The latest analysis of land change data from the U.S. Geological Survey’s National Wetlands Research Center indicates that 217 square miles of Louisiana’s coastal lands were transformed to water after Hurricanes Katrina and Rita.
Some recovery is expected in the short term, but exactly how much of this transformation of land to water will be permanent can only be determined after continued field studies as well as aerial photography and analysis of satellite imagery after each growing season.
The number of square miles of land that changed to water in southwestern Louisiana were: in the Calcasieu/Sabine basin, 22; Mermentau basin, 62; Teche/Vermilion, 5; and Atchafalaya, 9. The 62 square miles of land in the Mermentau basin included significant flooded marshes primarily between Calcasieu Lake and White Lake.
In southeastern Louisiana, basin-by-basin land losses were: Terrebonne basin, 19; Barataria, 18; Mississippi River Delta, 18; Breton Sound, 41; Pontchartrain, 19; and Pearl River, 4.
Land transformed to water along the coast and on barrier islands further reduced Louisiana’s natural protection from future storms. Louisiana had already lost 1,900 square miles of coastal lands, primarily marshes, between the years 1932 and 2000. The 217 square miles of land loss from the 2005 hurricanes represent 42 percent of what scientists had predicted would take place over a 50-year period from 2000 to 2050, even though they had factored storms into their model.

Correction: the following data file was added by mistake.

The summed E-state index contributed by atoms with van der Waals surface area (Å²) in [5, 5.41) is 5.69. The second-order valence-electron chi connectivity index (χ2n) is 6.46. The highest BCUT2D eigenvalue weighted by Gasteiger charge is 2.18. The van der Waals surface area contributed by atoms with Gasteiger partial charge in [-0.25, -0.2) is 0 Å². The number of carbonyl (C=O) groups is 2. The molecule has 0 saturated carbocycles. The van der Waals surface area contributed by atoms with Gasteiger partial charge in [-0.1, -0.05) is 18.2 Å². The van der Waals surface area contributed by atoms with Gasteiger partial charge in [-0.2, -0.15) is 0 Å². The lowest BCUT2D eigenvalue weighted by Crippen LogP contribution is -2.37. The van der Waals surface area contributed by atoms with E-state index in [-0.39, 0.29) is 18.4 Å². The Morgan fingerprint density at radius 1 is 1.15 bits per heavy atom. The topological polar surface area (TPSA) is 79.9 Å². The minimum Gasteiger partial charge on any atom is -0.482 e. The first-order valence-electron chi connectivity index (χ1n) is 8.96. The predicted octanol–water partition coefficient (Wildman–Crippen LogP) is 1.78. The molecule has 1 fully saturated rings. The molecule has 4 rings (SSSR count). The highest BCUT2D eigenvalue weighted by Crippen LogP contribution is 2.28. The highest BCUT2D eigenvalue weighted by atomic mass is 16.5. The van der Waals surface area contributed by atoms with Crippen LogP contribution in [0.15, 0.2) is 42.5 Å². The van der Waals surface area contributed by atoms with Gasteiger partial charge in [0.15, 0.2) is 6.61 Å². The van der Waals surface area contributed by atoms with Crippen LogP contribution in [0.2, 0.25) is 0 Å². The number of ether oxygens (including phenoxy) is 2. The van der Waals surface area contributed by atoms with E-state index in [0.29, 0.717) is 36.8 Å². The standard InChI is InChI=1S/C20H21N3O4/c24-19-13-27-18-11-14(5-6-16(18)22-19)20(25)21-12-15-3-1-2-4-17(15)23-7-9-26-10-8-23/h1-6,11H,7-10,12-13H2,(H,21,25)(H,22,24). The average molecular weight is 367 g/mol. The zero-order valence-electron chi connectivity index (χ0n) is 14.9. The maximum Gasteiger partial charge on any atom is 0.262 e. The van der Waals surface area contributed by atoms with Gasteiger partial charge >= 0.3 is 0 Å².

Some transformations of land to water will be permanent since they were caused by direct removal of land by storm surge. However, some areas that held temporarily impounded storm water may recover fairly quickly.
Many new open-water areas will undoubtedly become permanent lakes. For example, as of Sept. 16, flights indicated that some of the large marsh shears or rips in the particularly hard-hit Breton Sound area have remained open water.
Continued monitoring will show whether some areas recover. Some areas that are now open water may actually be temporary ponding of marsh, temporary removal of floating and submerged aquatic plants, or even normal water-level variations.
There were even a few new land gains calculated in the latest USGS work. These land gains are probably also temporary, caused by winds depositing piles of marsh vegetation or mats of aquatic vegetation.
Marsh losses varied in different areas along the coast but followed similar patterns. Shears were often located in marshes that fringed areas where land had already decreased from 1956 to 2000.
But shears also occurred in some historically stable areas such as in the upper Breton Sound basin, the lower Pearl River basin, the marshes bordering the east bank of Freshwater Bayou in the southwestern Teche/Vermilion basin and the marsh just north of Johnsons Bayou and south of the Sabine National Wildlife Refuge in the Calcasieu/Sabine basin.
Hurricane Rita’s surge removed remnant marsh from areas with historical land loss caused by a rapid collapse during the mid-1960s to the mid-1970s in western Barataria basin and central and eastern Terrebonne basin. This pattern was also seen on the west bank of Freshwater Bayou, east of Pecan Island in the southwestern Teche/Vermilion basin; south of Sweet Lake in the Mermentau basin; east of Deep Lake in the Mermentau basin. Story provided by LSU SeaGrant.